When Tien Luu joined Mandyam Srinivasan’s lab at the University of Queensland to study how honeybees navigate, she soon came up against a fundamental problem—how to observe bees while they’re flying. “It’s very hard to hold a camera chasing them!” she says. So she got together with some roboticists and programmers and built a simple virtual reality system: a bee flight simulator.
In the center of four standard LCD monitors arranged in a square, Luu suspended a single honeybee from a piece of wire, facing one corner. The wire was attached to the bee’s back using nontoxic dental glue that can be removed at the end of the experiment. But hanging from a wire isn’t a natural state for a bee, and Luu wondered, “What do I do to make them fly?” To her surprise, when she nudged them gently they flapped their wings and tried to fly. She realized that perhaps recording bee flight “might not be so hard after all.”
Luu found that when she played simulations on the monitors of things moving by as they would in forward flight, the bee started flying. “I thought, ‘Oh, that’s pretty cool!’” Luu says. “Seeing is believing” for the bees, she adds, and “as long as they perceive the world is moving, they actually move with the world.” The basic flight-simulator program represents the inside of a tunnel, with moving red and white stripes. When Luu runs the program so that the stripes go past relatively slowly, the bee flaps its wings but keeps its abdomen lowered. But once the program speeds up, the bee tucks its legs in and raises its abdomen in the so-called stream-lining response it uses when flying at speed.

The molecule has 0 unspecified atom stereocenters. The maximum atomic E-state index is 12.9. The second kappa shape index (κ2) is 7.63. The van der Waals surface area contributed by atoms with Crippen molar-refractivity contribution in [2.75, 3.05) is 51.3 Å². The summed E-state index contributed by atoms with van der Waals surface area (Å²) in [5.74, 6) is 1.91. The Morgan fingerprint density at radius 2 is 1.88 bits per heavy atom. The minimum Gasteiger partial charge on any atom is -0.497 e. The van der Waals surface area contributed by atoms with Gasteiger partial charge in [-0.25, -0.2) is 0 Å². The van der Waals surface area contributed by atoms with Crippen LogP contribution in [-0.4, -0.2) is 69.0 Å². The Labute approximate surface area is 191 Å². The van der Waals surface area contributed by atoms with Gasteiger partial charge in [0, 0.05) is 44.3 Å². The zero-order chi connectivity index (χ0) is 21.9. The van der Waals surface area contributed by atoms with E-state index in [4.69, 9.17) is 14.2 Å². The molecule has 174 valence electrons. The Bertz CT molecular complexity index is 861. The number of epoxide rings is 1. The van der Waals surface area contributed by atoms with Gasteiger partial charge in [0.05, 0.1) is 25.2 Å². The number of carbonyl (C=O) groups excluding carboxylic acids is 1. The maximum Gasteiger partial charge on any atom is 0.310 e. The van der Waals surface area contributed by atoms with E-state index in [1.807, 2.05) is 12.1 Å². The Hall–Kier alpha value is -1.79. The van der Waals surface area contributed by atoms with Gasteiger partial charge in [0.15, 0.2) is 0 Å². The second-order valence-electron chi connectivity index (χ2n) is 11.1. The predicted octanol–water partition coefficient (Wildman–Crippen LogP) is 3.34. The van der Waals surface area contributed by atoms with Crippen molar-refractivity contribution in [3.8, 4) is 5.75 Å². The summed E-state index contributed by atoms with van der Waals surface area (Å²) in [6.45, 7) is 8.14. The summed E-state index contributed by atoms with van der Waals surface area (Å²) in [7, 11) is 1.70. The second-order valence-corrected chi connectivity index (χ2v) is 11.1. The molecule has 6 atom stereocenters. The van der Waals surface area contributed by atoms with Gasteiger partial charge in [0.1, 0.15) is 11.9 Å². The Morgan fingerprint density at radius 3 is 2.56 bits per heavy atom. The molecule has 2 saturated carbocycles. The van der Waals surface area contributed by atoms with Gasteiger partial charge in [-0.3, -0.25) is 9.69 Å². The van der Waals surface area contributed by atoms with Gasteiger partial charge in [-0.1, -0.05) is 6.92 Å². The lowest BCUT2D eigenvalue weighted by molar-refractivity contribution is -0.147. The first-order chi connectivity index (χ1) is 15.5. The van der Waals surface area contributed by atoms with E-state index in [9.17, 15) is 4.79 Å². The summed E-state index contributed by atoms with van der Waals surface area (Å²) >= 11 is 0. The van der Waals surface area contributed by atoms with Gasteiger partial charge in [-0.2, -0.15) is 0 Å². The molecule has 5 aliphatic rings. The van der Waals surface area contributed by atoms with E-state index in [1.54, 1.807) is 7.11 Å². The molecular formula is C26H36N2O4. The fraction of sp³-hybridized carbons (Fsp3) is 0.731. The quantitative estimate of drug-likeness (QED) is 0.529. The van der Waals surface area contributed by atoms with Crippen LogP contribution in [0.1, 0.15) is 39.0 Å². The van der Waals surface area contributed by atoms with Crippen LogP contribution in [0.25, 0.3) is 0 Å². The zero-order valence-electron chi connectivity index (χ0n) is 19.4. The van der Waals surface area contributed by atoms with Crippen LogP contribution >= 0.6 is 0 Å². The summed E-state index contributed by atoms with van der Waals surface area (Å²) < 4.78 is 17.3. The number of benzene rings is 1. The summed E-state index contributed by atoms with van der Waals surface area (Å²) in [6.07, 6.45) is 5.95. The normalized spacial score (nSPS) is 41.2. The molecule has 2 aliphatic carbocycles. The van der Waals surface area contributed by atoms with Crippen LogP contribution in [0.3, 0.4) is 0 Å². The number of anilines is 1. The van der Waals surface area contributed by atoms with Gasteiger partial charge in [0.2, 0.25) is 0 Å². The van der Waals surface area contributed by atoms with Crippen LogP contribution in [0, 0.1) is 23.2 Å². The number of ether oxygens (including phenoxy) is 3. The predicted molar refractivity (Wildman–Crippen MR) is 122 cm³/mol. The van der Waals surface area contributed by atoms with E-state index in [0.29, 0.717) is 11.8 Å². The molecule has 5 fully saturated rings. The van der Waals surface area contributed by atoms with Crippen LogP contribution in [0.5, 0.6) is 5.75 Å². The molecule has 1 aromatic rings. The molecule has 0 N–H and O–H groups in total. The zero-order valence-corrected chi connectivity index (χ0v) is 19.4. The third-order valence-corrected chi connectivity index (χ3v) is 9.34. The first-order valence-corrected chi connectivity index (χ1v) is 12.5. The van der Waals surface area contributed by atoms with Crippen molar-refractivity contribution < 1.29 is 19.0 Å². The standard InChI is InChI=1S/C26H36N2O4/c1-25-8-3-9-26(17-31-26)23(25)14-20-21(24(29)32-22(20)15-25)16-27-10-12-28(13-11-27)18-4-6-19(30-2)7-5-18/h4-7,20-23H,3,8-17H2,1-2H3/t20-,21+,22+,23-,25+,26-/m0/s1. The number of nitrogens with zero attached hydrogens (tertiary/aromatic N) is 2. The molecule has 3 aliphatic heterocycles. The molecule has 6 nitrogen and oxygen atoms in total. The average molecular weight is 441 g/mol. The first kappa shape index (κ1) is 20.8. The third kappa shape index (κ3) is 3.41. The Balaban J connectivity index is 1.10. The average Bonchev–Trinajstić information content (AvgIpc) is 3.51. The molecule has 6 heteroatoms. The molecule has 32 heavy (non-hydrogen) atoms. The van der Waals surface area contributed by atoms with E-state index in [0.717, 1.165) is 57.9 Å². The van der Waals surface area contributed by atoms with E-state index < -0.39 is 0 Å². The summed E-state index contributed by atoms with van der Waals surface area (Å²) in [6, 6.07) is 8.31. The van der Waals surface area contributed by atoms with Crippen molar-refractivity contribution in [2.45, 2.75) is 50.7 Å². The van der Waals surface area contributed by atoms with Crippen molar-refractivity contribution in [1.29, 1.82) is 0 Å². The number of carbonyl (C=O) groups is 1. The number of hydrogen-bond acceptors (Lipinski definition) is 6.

The real power of Luu’s bee simulator is that it will allow neurobiological study techniques to be applied to “flying” bees. Lars Chittka at Queen Mary, University of London, says that while bees are “the masterminds, the intellectuals of the insect world” in terms of visual learning, it has only been possible to study their neurological response to olfactory stimuli, because immobilized bees do not respond naturally to visual stimuli. The “interesting thing,” according to Chittka, is that there’s now a way to keep the bees in one place while allowing them to respond “in a meaningful way” to purely visual stimuli, as demonstrated by the streamlining response.
Luu plans to do just that. By putting images of real-life objects in the simulation programs and inserting electrodes into bees’ brains to record neurons firing, she hopes to find out whether bees “know their place in the world,” and how they learn to navigate from hive to flower and back again.
The paper T. Luu et al., “Honeybee flight: a novel ‘streamlining’ response,”J Exp Biol, 214:2215-25, 2011. Free F1000 Evaluation